The average per capita income of São Carlos grew 42.24% in the last two decades considered by IBGE, going from R$ 758.91 in 1991 to R$ 898.67 in 2000 and to R$ 1,079.45 in 2010. The evolution of income inequality in these two periods can be described through the Gini Index, which went from 0.50 in 1991 to 0.52 in 2000 and to 0.49 in 2010 (the Gini Index is an instrument used to measure the degree of income concentration. It points to the difference between the incomes of the poorest and the richest. Numerically, it varies from 0 to 1, where 0 represents the situation of total equality, i.e., all have the same income, and the value 1 means complete income inequality, i.e., if a single person holds all income from the place in question) (IBGE, 2010).
The academic, technological and industrial vigor conferred to São Carlos, by initiative of the local city hall, the title of 'Capital of Technology' in 1999, which began to be disclosed in the main media, through the appreciation of advantages that the city could offer to investors (Dozena, 2008).
This development process is explained by Silva (1998) as a market of places where the positive image of cities is presented as a differentiating element in attracting investments. In this sense associated with the image of a technological city, another process presents great importance in what relates to the dynamization of activities in São Carlos: the successful industrial and urban deconcentration of the state of São Paulo.
According to Devescovi (1987), São Carlense industrial activity developed after the last decade of the 19th century, when traders and small industrialists organized an incipient industry subordinate to the coffee economy which, after the coffee crisis, contributed to the consolidation of an urban-industrial economy.
It should be noted that unlike other cities in the interior of the state that were industrialized through agro-industrial activities, São Carlos had little support in its rural productive structure. According to Devescovi (1987), during the course of its industrialization process, the sectors that stood out most were electrical/communications equipment and mechanical-metallurgical. Over the years, on the initiative of local businessmen, some larger establishments expanded and diversified their activities, becoming competitive in relation to industrial plants in the metropolitan region of São Paulo. Proof of this is that in 1940, São Carlos accounted for 0.7% of the state's working class population, occupying ninth place among the most industrialized São Paulo municipalities at the time (Dozena, 2008).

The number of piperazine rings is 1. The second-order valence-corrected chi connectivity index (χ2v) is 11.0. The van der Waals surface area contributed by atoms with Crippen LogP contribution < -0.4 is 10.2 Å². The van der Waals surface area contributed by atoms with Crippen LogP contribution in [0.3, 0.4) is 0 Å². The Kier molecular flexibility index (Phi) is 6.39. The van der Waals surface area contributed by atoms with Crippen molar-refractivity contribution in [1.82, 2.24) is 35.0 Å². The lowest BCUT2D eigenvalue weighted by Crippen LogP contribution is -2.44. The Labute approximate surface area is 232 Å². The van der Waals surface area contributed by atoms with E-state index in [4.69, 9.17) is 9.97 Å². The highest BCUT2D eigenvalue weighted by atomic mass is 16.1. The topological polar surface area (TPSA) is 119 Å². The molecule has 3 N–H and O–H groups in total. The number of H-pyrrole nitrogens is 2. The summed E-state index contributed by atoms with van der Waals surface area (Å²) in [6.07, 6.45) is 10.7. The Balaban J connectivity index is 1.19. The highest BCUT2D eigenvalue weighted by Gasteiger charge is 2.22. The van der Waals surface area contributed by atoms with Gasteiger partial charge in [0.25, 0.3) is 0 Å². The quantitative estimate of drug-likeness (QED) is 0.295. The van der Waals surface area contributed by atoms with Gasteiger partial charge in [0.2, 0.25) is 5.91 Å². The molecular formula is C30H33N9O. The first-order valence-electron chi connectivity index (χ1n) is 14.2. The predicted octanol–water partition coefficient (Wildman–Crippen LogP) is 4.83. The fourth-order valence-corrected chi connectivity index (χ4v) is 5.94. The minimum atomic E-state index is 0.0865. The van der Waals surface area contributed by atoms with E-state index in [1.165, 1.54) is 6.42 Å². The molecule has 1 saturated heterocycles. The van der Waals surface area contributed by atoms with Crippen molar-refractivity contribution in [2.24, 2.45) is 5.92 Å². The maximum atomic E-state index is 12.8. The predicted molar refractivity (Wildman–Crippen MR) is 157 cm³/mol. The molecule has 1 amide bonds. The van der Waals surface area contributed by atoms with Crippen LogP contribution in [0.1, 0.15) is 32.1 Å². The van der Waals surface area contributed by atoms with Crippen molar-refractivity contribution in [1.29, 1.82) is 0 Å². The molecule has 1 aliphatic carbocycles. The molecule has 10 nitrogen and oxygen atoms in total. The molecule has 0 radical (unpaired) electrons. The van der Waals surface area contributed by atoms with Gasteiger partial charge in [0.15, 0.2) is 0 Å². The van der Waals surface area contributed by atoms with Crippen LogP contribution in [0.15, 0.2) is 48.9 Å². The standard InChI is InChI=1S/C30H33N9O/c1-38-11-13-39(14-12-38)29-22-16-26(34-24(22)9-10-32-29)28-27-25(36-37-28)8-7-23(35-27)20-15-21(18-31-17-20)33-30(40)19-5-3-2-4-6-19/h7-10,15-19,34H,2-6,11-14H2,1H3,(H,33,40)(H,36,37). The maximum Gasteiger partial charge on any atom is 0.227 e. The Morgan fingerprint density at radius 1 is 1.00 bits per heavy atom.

Still, with the substitution of the agrarian elite for the industrial elite, the industrialization process gained momentum in São Carlos. According to Lima (1994), two businessmen of national projection had outstanding participation in the incentive to the installation of industries: Germano Fehr and ernesto Pereira Lopes. Thus, their prestige and political skill contributed to the installation of the University of São Paulo in 1948 and the Federal University of São Carlos in 1967 (Dozena, 2008).
Faced with the concentration of universities and research centres, São Carlos has a high concentration of scientists and researchers: one doctoral researcher (PhD) for every 230 inhabitants and one researcher for every 42 inhabitants. The industrial activity is marked by the presence of large industries: Volkswagen (engines), Tecumseh (compressors), Faber Castell (pencils), Electrolux (refrigerators and stoves), in addition to textile companies, packaging, machinery, paints, washers, optical equipment and a large number of medium and small industries from the most diverse production sectors. We highlight the technology-based companies, resulting from the scientific and technological capacity installed in the city.
The two universities (UFSCar & USP), in which there is a preponderance of exact courses, contributed to the structuring of the Technological Pole, as the first initiatives for the formation of technology-based companies emerged from the two universities.